In late 2007, an internet search for “globalization” showed about 27 million entries (growing at the rate of about one million every three months). Yet, interdependence among individuals, among groups, among nations, has always been a reality—indeed, it has been the basis for the evolution of organized human society. Moreover, the increase in interdependence is not new. From as far back as the fourteenth century, global interdependence has been increasing because of the continuing reduction in “economic distance”—the cost of transferring goods, services, labor, capital, and information from one place to another—due to improvements in transport technology, tariff cuts, creation of international institutions, telecommunications and informatics, among other reasons. With that said, the acceleration witnessed in the last two decades has been spectacular. Thus, “globalization” is more than just a catchy term for an old phenomenon. There may be no difference in overall impact between, say, the invention of the railroad and that of the computer. However, the difference in degree and speed of impact is so vast as to constitute in effect a new phenomenon—particularly as it coincided with the rapid liberalization of external financial transactions that took place in most major countries. In Thomas Friedman’s expression, globalization has made the world flat (Friedman, 2005).

And so, let’s be clear about the key question. The genuine core of the globalization debate is not the continuing decrease in economic distance, per se, but the valid concern that in recent years economic distance has been shrinking faster than can be reasonably managed by the international system—let alone by an individual country. The foremost consequence of this disconnect between an integrated world economy and an un-integrated world political system is the lack of a functioning mechanism to address the problems of individuals, groups and countries on the losing end of the process.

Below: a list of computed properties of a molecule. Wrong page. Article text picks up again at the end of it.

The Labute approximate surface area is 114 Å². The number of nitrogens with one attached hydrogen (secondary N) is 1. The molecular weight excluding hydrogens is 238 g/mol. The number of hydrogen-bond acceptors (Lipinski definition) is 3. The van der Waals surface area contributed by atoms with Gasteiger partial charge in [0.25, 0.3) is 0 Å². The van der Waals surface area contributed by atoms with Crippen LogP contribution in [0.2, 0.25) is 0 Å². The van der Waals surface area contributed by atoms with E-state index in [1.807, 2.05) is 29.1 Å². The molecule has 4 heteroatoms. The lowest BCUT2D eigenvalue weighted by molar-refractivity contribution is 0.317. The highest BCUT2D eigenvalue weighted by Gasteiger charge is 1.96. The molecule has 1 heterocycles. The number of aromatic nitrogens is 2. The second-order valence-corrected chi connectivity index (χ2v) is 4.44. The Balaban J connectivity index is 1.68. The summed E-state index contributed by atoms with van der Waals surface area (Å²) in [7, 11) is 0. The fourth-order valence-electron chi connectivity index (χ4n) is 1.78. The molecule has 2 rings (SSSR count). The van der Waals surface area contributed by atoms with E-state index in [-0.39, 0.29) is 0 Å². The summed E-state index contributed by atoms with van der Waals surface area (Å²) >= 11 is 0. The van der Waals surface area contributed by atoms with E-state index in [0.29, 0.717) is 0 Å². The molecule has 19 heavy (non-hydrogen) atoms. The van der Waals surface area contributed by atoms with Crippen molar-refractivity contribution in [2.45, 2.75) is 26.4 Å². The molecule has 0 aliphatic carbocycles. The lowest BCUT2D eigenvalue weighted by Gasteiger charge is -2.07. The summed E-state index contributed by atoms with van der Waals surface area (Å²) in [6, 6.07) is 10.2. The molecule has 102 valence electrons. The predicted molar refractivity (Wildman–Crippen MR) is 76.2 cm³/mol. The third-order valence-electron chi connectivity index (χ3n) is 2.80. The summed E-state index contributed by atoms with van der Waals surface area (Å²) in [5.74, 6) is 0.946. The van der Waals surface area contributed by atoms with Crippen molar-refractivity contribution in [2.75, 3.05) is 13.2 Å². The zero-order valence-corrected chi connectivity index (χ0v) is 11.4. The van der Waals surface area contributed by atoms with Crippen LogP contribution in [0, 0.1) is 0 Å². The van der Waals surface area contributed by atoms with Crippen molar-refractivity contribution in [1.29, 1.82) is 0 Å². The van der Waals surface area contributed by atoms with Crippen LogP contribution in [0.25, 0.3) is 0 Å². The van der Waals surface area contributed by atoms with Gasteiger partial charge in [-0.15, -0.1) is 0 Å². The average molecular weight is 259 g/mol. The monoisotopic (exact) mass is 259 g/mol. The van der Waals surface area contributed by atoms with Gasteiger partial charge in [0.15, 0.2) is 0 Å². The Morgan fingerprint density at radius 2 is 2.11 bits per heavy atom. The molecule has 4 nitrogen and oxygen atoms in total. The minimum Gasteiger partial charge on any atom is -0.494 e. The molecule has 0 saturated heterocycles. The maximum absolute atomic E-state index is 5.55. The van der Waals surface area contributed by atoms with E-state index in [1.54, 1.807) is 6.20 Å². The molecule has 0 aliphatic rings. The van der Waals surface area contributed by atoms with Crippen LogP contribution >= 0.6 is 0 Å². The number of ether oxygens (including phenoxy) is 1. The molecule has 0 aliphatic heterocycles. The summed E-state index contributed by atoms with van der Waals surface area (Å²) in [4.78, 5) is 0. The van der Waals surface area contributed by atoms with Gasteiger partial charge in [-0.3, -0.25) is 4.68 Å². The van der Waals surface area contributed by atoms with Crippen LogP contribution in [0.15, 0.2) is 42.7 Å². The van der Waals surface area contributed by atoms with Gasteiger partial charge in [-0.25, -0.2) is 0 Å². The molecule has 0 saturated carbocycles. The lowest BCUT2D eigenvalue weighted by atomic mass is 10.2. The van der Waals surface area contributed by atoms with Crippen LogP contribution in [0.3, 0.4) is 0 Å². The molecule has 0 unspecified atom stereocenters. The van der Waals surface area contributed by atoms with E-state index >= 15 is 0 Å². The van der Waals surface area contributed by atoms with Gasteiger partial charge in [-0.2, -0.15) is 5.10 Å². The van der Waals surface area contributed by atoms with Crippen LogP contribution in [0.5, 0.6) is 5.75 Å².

Globalization and Public Administration

Globalization has an impact on most dimensions of public administration in most countries, and constrains the ability of national governments to act independently. Gone are the days when major decisions on the extent and manner of state intervention could be taken in isolation. The new reality is the imperative of considering the impact of those decisions on the outside world and the blowback from it. This reality cuts two ways. On the one hand, there is a new constraint on many governments’ ability to sustain inefficient economic policies; on the other hand, the implementation of government’s independent social policies and redistributive objectives is hampered as well.

Globalization is also changing the role of government by introducing a new source of insecurity at the same time as it has raised efficiency (particularly in North America but to an increasing extent in Europe as well). Not long ago, in most developed countries economic security was found largely in the workplace. With the employers’ market and sources of input supply fairly predictable, it was possible to provide employees with reasonable assurances of employment security and post-employment benefits. As markets have become globalized, and plants, input supply and jobs increasingly outsourced, uncertainty has increased substantially for both the employers and the employees. The employers have accordingly passed through much of that uncertainty to their employees, by larger, more frequent and less predictable layoffs, and by shedding as much as possible the cost of health insurance and retirement benefits. Individuals are thus coming to look more and more to the government for the economic security they used to enjoy in the private workplace. Conversely, in developing countries, people at the receiving end of the outsourced jobs are relying more and more on the private sector for gainful employment and rapid advancement. This trend is still at the beginning and its impact in different areas of administration cannot yet be clearly defined, but it will heavily influence the role of government and the modalities of public administration for the foreseeable future.